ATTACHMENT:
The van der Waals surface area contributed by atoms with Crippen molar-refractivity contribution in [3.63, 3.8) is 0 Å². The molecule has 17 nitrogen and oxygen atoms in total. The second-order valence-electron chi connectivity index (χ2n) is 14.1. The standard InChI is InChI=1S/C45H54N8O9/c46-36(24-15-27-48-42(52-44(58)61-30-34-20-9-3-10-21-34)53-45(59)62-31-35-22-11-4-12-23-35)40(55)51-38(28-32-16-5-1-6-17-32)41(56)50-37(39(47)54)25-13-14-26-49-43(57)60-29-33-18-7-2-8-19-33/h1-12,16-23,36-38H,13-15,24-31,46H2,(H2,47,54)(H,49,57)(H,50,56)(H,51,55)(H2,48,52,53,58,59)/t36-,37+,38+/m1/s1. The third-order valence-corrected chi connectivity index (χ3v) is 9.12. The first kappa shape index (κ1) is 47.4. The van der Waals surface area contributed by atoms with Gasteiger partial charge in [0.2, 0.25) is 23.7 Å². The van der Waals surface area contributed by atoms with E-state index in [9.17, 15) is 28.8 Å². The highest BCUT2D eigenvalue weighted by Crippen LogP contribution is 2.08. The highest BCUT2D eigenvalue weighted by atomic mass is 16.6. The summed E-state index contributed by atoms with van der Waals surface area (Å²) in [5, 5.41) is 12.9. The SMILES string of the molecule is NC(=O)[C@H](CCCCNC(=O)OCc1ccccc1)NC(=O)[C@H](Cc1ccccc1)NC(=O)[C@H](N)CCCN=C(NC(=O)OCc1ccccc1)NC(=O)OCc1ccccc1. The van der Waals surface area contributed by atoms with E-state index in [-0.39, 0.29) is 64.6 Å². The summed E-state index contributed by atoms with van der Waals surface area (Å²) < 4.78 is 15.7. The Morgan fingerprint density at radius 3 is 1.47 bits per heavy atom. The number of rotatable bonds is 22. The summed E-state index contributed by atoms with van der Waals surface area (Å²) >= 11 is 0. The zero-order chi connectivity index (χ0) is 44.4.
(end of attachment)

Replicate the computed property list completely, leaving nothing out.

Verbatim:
The van der Waals surface area contributed by atoms with Crippen molar-refractivity contribution in [3.63, 3.8) is 0 Å². The molecule has 17 nitrogen and oxygen atoms in total. The second-order valence-electron chi connectivity index (χ2n) is 14.1. The standard InChI is InChI=1S/C45H54N8O9/c46-36(24-15-27-48-42(52-44(58)61-30-34-20-9-3-10-21-34)53-45(59)62-31-35-22-11-4-12-23-35)40(55)51-38(28-32-16-5-1-6-17-32)41(56)50-37(39(47)54)25-13-14-26-49-43(57)60-29-33-18-7-2-8-19-33/h1-12,16-23,36-38H,13-15,24-31,46H2,(H2,47,54)(H,49,57)(H,50,56)(H,51,55)(H2,48,52,53,58,59)/t36-,37+,38+/m1/s1. The third-order valence-corrected chi connectivity index (χ3v) is 9.12. The first kappa shape index (κ1) is 47.4. The van der Waals surface area contributed by atoms with Gasteiger partial charge in [0.2, 0.25) is 23.7 Å². The van der Waals surface area contributed by atoms with E-state index in [9.17, 15) is 28.8 Å². The highest BCUT2D eigenvalue weighted by Crippen LogP contribution is 2.08. The highest BCUT2D eigenvalue weighted by atomic mass is 16.6. The summed E-state index contributed by atoms with van der Waals surface area (Å²) in [5, 5.41) is 12.9. The SMILES string of the molecule is NC(=O)[C@H](CCCCNC(=O)OCc1ccccc1)NC(=O)[C@H](Cc1ccccc1)NC(=O)[C@H](N)CCCN=C(NC(=O)OCc1ccccc1)NC(=O)OCc1ccccc1. The van der Waals surface area contributed by atoms with E-state index in [-0.39, 0.29) is 64.6 Å². The summed E-state index contributed by atoms with van der Waals surface area (Å²) < 4.78 is 15.7. The Morgan fingerprint density at radius 3 is 1.47 bits per heavy atom. The number of rotatable bonds is 22. The summed E-state index contributed by atoms with van der Waals surface area (Å²) >= 11 is 0. The zero-order chi connectivity index (χ0) is 44.4.